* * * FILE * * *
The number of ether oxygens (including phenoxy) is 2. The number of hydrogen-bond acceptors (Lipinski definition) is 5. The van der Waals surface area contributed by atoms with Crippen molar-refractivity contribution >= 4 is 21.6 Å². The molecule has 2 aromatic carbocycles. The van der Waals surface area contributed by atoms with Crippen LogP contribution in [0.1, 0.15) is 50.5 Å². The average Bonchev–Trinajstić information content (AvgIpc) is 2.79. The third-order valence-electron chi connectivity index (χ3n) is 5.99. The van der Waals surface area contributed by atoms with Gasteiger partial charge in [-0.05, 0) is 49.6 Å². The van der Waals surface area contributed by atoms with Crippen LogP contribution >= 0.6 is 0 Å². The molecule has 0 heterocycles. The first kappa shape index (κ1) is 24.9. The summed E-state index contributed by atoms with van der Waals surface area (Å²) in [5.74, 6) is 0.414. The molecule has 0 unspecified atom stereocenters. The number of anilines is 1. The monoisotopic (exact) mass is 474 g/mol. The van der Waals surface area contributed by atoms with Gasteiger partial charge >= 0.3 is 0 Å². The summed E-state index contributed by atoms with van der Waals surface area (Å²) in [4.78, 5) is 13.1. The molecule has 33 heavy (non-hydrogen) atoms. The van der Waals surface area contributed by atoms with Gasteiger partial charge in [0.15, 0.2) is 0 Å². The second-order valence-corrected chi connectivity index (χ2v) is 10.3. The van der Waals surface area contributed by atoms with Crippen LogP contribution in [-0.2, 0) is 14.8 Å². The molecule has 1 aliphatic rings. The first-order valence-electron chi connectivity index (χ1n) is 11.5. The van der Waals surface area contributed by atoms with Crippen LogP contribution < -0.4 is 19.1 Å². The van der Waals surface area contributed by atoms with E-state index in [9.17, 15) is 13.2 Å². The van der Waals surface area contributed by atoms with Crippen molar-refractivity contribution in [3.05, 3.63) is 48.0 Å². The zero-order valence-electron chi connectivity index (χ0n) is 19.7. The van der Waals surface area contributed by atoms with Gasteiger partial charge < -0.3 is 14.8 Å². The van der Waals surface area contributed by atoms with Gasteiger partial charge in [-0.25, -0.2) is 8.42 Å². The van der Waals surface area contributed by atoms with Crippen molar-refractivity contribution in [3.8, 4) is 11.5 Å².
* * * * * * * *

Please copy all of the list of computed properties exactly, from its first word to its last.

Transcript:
The number of ether oxygens (including phenoxy) is 2. The number of hydrogen-bond acceptors (Lipinski definition) is 5. The van der Waals surface area contributed by atoms with Crippen molar-refractivity contribution >= 4 is 21.6 Å². The molecule has 2 aromatic carbocycles. The van der Waals surface area contributed by atoms with Crippen LogP contribution in [0.1, 0.15) is 50.5 Å². The average Bonchev–Trinajstić information content (AvgIpc) is 2.79. The third-order valence-electron chi connectivity index (χ3n) is 5.99. The van der Waals surface area contributed by atoms with Gasteiger partial charge in [-0.05, 0) is 49.6 Å². The van der Waals surface area contributed by atoms with Crippen LogP contribution >= 0.6 is 0 Å². The molecule has 0 heterocycles. The first kappa shape index (κ1) is 24.9. The summed E-state index contributed by atoms with van der Waals surface area (Å²) in [5.74, 6) is 0.414. The molecule has 0 unspecified atom stereocenters. The number of anilines is 1. The monoisotopic (exact) mass is 474 g/mol. The van der Waals surface area contributed by atoms with Gasteiger partial charge >= 0.3 is 0 Å². The summed E-state index contributed by atoms with van der Waals surface area (Å²) in [4.78, 5) is 13.1. The molecule has 33 heavy (non-hydrogen) atoms. The van der Waals surface area contributed by atoms with Gasteiger partial charge in [0.15, 0.2) is 0 Å². The second-order valence-corrected chi connectivity index (χ2v) is 10.3. The van der Waals surface area contributed by atoms with Crippen LogP contribution in [-0.2, 0) is 14.8 Å². The molecule has 1 aliphatic rings. The first-order valence-electron chi connectivity index (χ1n) is 11.5. The van der Waals surface area contributed by atoms with Crippen LogP contribution < -0.4 is 19.1 Å². The van der Waals surface area contributed by atoms with E-state index in [9.17, 15) is 13.2 Å². The van der Waals surface area contributed by atoms with Crippen molar-refractivity contribution in [3.05, 3.63) is 48.0 Å². The zero-order valence-electron chi connectivity index (χ0n) is 19.7. The van der Waals surface area contributed by atoms with Gasteiger partial charge < -0.3 is 14.8 Å². The van der Waals surface area contributed by atoms with Gasteiger partial charge in [-0.25, -0.2) is 8.42 Å². The van der Waals surface area contributed by atoms with Crippen molar-refractivity contribution in [3.8, 4) is 11.5 Å².